Unlike American or British security firms, Wagner recruits are often used as elite strike force teams in conflict zones — or as specialist snipers.





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Former New Zealand rugby player Johnstone becomes first All Black to come out as gay

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Former New Zealand rugby player Johnstone becomes first All Black to come out as gay



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Andrew Carnegie Medal for Excellence awarded to Julie Otsuka, Ed Yong

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Novelist Julie Otsuka has strong memories of libraries from her childhood California — the bike rides with her best friend to the local branch; the soft, firm sound of librarians closing books; the shopping bags she and her friend would fill with science fiction and other stories.

“It seemed like I lived at the library,” she says. “I felt very free to explore there, and explore away from adult eyes.”

The library community also has warm feelings about Otsuka. Her novel “The Swimmers,” in which a group of swimmers collectively narrate their daily routines and what happens when those routines are disrupted, has won the Andrew Carnegie Medal for Excellence in Fiction, a $5,000 honor presented by the American Library Association. Ed Yong’s “An Immense World: How Animal Senses Reveal the Hidden Realms Around Us” won the nonfiction medal, which also comes with a $5,000 cash prize.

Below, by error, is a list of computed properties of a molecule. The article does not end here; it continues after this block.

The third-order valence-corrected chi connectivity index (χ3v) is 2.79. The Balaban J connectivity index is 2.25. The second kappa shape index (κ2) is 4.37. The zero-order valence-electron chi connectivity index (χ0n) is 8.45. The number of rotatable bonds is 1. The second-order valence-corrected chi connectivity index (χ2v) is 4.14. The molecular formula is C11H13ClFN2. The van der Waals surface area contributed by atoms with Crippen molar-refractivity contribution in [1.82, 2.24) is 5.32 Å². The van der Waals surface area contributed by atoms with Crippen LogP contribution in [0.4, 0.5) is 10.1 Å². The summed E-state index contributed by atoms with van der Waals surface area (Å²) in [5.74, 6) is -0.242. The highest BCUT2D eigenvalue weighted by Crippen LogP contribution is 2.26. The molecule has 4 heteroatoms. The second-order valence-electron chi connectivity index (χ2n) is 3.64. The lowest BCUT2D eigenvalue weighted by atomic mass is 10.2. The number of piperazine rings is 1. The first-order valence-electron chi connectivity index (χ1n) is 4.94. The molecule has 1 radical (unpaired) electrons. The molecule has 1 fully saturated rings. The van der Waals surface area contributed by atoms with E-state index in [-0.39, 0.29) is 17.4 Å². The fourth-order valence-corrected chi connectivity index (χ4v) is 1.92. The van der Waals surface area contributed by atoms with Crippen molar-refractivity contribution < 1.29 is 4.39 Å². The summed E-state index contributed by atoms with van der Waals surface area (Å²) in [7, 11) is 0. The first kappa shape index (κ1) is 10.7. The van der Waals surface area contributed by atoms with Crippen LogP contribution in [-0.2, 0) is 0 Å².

CARNEGIE HERO FUND COMMISSION ANNOUNCES 20 MEDAL WINNERS

“Julie Otsuka proves herself a master of narrative voice, thrillingly balancing the incredible vitality of community life with the myriad challenges faced by individuals and families within that community,” Stephen Sposato, chair of the medals’ selection committee, said in a statement released Sunday.